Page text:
So most of my childhood, I wanted to be a musician, and we’re talking like 80s hairband, kind of rock music kind of thing. And it was kind of late in my teens when my father had died very unpredictably, and death suddenly became a very big overwhelming reality in my life. And I found almost instantaneous neurosis, worry, anxiety. It was like a switch just got flagged on. And I was struggling with it, a lot of my 20s. And I was trying to figure this thing out and neuroscience sort of made sense. And the whole psychology thing made sense to me. So I was one of these types that knew instantly, I want to be a Psych major because maybe they have an answer. And so I went into psych, and I got my undergrad, and then it was just absolutely obvious I was going to go to graduate school because that was just a logical progression with it. And as I progressed, I was ever more disappointed that a lot of the things I went into it for, like, what’s the way out? You know, the mind and the psychological mechanisms got me into this mess, why can’t they get me out? And I started searching and I stumbled upon Alan Watts. And he introduced me to the whole concept of Eastern philosophy and Zen Buddhism, and Hinduism, and Taoism, and it just opened up just, it was like everything I was looking for. But I never left psych. And I never left neuroscience because I think the foundations and kind of the foothold that neuroscience provides us on some of these questions, it’s a great place to start. And so, even though I don’t think the brain is going to yield and give us all the answers that we want, the brain is a good place to start a conversation about these issues, because, you know, so many people are talking about the epidemic and the virus and how this is I mean, the whole world has changed. But the idea of anxiety, neurosis, worry, intrusive thoughts, these have been plaguing us for such a long time that they become normal. It’s the ordinary person is a quivering neurotic mess and that’s…
Hey, how did you know that about me?
Dr. Niebauer 7:57
It’s so true for so many, for all of us really. And so when I got into this, it sort of was a strange disconnect to say, well, you’re a neuroscientist, shouldn’t you be into the science and you shouldn’t be off meditating and you shouldn’t be off, you know, doing Tai Chi and studying Kung Fu and all these ancient practices of the East. But I found that one, they really complemented each other in a way that it just felt right. It’s like, yeah, this is working for me. And so that’s the path that sort of got connected about maybe 20 years ago, and I just kind of followed it through. And the deeper I go into Eastern philosophy, the more it helps me with neuroscience. The more I go into neuroscience, the more it helps me with Eastern philosophy.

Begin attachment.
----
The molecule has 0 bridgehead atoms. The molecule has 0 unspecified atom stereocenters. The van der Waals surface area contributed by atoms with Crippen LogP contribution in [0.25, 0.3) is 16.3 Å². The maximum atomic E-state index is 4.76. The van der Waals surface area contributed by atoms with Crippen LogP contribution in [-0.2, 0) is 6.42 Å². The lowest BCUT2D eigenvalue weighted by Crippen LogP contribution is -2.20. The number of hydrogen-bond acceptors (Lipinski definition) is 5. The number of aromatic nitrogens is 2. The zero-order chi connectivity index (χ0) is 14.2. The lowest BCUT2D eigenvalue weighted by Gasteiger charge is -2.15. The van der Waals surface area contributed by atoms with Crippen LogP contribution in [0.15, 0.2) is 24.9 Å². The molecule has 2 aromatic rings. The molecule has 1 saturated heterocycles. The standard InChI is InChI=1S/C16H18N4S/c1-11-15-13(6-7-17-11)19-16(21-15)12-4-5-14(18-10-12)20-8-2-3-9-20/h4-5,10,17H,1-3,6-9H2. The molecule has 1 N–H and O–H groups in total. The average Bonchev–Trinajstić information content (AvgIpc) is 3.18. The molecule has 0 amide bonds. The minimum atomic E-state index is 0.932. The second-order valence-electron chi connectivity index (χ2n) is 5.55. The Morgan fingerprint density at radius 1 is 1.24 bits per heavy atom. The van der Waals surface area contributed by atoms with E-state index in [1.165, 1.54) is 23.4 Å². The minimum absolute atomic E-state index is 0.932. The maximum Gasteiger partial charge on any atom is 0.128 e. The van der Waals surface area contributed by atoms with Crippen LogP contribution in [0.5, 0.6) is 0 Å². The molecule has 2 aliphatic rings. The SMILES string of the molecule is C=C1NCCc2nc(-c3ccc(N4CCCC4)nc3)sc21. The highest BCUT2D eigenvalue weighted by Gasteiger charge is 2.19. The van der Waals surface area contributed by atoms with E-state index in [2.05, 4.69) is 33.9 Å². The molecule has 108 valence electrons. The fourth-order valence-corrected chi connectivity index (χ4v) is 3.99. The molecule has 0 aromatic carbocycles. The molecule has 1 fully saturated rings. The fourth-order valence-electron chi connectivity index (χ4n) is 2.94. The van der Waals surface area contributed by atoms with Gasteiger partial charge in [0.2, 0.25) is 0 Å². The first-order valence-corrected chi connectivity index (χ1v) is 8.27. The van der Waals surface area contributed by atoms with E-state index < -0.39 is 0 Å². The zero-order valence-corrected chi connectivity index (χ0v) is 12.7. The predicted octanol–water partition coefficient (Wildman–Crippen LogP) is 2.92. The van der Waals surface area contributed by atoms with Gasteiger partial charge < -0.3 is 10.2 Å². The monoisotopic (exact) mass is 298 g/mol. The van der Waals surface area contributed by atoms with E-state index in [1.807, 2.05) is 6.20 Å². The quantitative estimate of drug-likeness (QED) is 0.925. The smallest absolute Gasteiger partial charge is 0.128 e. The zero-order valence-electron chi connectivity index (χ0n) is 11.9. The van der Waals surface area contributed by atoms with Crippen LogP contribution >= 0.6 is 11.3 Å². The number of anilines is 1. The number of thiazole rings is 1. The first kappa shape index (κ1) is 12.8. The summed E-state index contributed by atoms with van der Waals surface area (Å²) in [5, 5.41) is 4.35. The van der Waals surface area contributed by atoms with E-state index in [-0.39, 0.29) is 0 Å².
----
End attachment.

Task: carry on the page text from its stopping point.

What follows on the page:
So let’s define some of the terms that we’re going to be working with today. And one of them kind of kicks us right in the deep end I think, what is me and I and the self as a sort of central concept?
Dr. Niebauer 8:56
It is perhaps my favorite question to ponder. You know, when I say I, what do I mean?
Right. Because, I mean, before I read your book, it seems sort of obvious.
Dr. Niebauer 9:07
Oh, it seemed. It’s one of those deceptive questions because it seems absolutely obvious. Who am I? I’m Chris. Well, I am what I do, right? I’m a professor. And I’m a parent. And I start off, I define myself by these social roles, that some are choices, some have been imposed on me, but they’re collectively defined by society, gender, age, so many, I could go through a long list of all these things that kind of just got thrown on to me. And then I find myself defining myself in terms of those characteristics. But when you tear those away, and people have moments where they start realizing, well, maybe I’m not my job, and oh, and sometimes it’s just a sudden they get fired and they find themselves who am I if I don’t have my career? Sometimes it’s thrown unpredictably and then sometimes it’s, you know, you get a certain age and you start thinking, am I really my paycheck? And no. And am I really this and all these socially defined roles. And so what’s underneath to all of that? So in my view, the self, as most people think of it is largely an idea of who we think we are. And when you tear all that down, you start shifting from this kind of left brain, categorical identity that’s socially constructed to something that’s much more of a mystery. And it is an actual mystery. And so when people say, well, who are you? The honest, I could give you a bunch of left brain answers, but the honest response is, I don’t know. You know, it’s a mystery and it’s maybe purposely a mystery. It’s an interesting little puzzle that I think in some ways I could, I think yesterday, this came up during a conversation when we were talking about the self and if all these ideas of the self are just ideas then there’s no kind of reality to the self. And maybe that’s true. It’s certainly my position. But that doesn’t mean that there’s no soul. Soul is an interesting concept that psychology got rid of a long time ago. And maybe they had to, to kind of investigate the science. But it’s an interesting trend now in psych, where they’re starting to throw that term around, again, not as a replacement for the self. So they’re not talking about the soul as this social construct, or the soul is what I do, or the soul is somehow identified with this body or the mind or the intellect. But they’re defining it as, again, a mystery. And it’s something we can’t put into words. And that’s one of the things that I find. We live in a very interesting time where science tells us if we can’t put it into words, it doesn’t exist. And we’re slowly picking up on this notion that reality is filled with interesting experiences, that even if they can’t be put into words, they’re real, nonetheless.